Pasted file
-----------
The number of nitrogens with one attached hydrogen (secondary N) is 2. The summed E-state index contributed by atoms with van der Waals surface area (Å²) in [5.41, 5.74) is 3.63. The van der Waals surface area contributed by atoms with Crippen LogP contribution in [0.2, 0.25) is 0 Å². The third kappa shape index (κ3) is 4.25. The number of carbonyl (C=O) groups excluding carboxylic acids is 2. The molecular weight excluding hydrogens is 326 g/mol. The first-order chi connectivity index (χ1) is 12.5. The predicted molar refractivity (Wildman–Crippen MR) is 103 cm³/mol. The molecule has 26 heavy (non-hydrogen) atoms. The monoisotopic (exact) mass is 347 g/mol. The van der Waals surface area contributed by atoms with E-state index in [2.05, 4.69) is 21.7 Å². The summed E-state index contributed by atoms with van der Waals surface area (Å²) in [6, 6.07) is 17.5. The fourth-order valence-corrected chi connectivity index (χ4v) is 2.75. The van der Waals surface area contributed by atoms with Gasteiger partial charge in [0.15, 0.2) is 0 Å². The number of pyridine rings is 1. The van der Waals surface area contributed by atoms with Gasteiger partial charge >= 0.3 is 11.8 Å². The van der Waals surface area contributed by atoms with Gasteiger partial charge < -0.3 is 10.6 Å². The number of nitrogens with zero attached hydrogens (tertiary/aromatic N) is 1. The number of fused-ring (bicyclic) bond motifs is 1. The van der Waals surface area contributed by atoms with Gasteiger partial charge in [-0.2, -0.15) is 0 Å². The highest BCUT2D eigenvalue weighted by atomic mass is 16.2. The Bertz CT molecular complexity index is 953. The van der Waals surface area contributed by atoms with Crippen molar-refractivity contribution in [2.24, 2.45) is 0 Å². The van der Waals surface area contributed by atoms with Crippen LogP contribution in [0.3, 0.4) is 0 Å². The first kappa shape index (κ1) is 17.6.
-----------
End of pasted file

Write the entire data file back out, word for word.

The number of nitrogens with one attached hydrogen (secondary N) is 2. The summed E-state index contributed by atoms with van der Waals surface area (Å²) in [5.41, 5.74) is 3.63. The van der Waals surface area contributed by atoms with Crippen LogP contribution in [0.2, 0.25) is 0 Å². The third kappa shape index (κ3) is 4.25. The number of carbonyl (C=O) groups excluding carboxylic acids is 2. The molecular weight excluding hydrogens is 326 g/mol. The first-order chi connectivity index (χ1) is 12.5. The predicted molar refractivity (Wildman–Crippen MR) is 103 cm³/mol. The molecule has 26 heavy (non-hydrogen) atoms. The monoisotopic (exact) mass is 347 g/mol. The van der Waals surface area contributed by atoms with E-state index in [2.05, 4.69) is 21.7 Å². The summed E-state index contributed by atoms with van der Waals surface area (Å²) in [6, 6.07) is 17.5. The fourth-order valence-corrected chi connectivity index (χ4v) is 2.75. The van der Waals surface area contributed by atoms with Gasteiger partial charge in [0.15, 0.2) is 0 Å². The number of pyridine rings is 1. The van der Waals surface area contributed by atoms with Gasteiger partial charge >= 0.3 is 11.8 Å². The van der Waals surface area contributed by atoms with Gasteiger partial charge < -0.3 is 10.6 Å². The number of nitrogens with zero attached hydrogens (tertiary/aromatic N) is 1. The number of fused-ring (bicyclic) bond motifs is 1. The van der Waals surface area contributed by atoms with Gasteiger partial charge in [-0.2, -0.15) is 0 Å². The highest BCUT2D eigenvalue weighted by atomic mass is 16.2. The Bertz CT molecular complexity index is 953. The van der Waals surface area contributed by atoms with Crippen molar-refractivity contribution in [2.24, 2.45) is 0 Å². The van der Waals surface area contributed by atoms with Crippen LogP contribution in [0.3, 0.4) is 0 Å². The first kappa shape index (κ1) is 17.6.